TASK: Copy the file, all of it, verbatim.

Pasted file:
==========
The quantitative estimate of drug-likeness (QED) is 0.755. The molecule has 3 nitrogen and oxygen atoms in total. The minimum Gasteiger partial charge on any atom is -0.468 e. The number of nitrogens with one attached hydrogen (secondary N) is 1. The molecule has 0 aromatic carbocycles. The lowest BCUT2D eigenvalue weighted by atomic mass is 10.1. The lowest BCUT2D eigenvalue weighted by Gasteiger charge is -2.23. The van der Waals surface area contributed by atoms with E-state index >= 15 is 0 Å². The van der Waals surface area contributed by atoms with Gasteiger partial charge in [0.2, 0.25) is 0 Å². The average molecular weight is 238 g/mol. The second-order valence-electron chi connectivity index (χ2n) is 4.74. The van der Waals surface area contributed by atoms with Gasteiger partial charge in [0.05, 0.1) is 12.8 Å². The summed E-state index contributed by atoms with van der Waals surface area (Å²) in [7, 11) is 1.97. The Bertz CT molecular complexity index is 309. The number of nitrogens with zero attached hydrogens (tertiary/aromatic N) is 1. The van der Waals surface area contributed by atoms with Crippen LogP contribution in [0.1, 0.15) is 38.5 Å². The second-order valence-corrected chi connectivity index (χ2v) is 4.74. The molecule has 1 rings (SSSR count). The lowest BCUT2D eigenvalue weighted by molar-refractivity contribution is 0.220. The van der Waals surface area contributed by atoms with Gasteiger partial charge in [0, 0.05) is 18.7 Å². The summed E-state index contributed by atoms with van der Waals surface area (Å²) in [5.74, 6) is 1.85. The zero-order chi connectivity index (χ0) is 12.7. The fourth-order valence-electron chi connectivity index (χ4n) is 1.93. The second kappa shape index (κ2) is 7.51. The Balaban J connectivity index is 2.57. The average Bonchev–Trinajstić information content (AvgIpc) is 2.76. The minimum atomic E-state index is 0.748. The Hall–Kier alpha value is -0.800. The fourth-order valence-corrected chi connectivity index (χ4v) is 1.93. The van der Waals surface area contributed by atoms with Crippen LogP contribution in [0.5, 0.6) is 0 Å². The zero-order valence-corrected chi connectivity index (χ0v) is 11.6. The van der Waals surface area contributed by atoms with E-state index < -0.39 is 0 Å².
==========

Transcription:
The quantitative estimate of drug-likeness (QED) is 0.755. The molecule has 3 nitrogen and oxygen atoms in total. The minimum Gasteiger partial charge on any atom is -0.468 e. The number of nitrogens with one attached hydrogen (secondary N) is 1. The molecule has 0 aromatic carbocycles. The lowest BCUT2D eigenvalue weighted by atomic mass is 10.1. The lowest BCUT2D eigenvalue weighted by Gasteiger charge is -2.23. The van der Waals surface area contributed by atoms with E-state index >= 15 is 0 Å². The van der Waals surface area contributed by atoms with Gasteiger partial charge in [0.2, 0.25) is 0 Å². The average molecular weight is 238 g/mol. The second-order valence-electron chi connectivity index (χ2n) is 4.74. The van der Waals surface area contributed by atoms with Gasteiger partial charge in [0.05, 0.1) is 12.8 Å². The summed E-state index contributed by atoms with van der Waals surface area (Å²) in [7, 11) is 1.97. The Bertz CT molecular complexity index is 309. The number of nitrogens with zero attached hydrogens (tertiary/aromatic N) is 1. The van der Waals surface area contributed by atoms with Crippen LogP contribution in [0.1, 0.15) is 38.5 Å². The second-order valence-corrected chi connectivity index (χ2v) is 4.74. The molecule has 1 rings (SSSR count). The lowest BCUT2D eigenvalue weighted by molar-refractivity contribution is 0.220. The van der Waals surface area contributed by atoms with Gasteiger partial charge in [0, 0.05) is 18.7 Å². The summed E-state index contributed by atoms with van der Waals surface area (Å²) in [5.74, 6) is 1.85. The zero-order chi connectivity index (χ0) is 12.7. The fourth-order valence-electron chi connectivity index (χ4n) is 1.93. The second kappa shape index (κ2) is 7.51. The Balaban J connectivity index is 2.57. The average Bonchev–Trinajstić information content (AvgIpc) is 2.76. The minimum atomic E-state index is 0.748. The Hall–Kier alpha value is -0.800. The fourth-order valence-corrected chi connectivity index (χ4v) is 1.93. The van der Waals surface area contributed by atoms with Crippen LogP contribution in [0.5, 0.6) is 0 Å². The zero-order valence-corrected chi connectivity index (χ0v) is 11.6. The van der Waals surface area contributed by atoms with E-state index < -0.39 is 0 Å².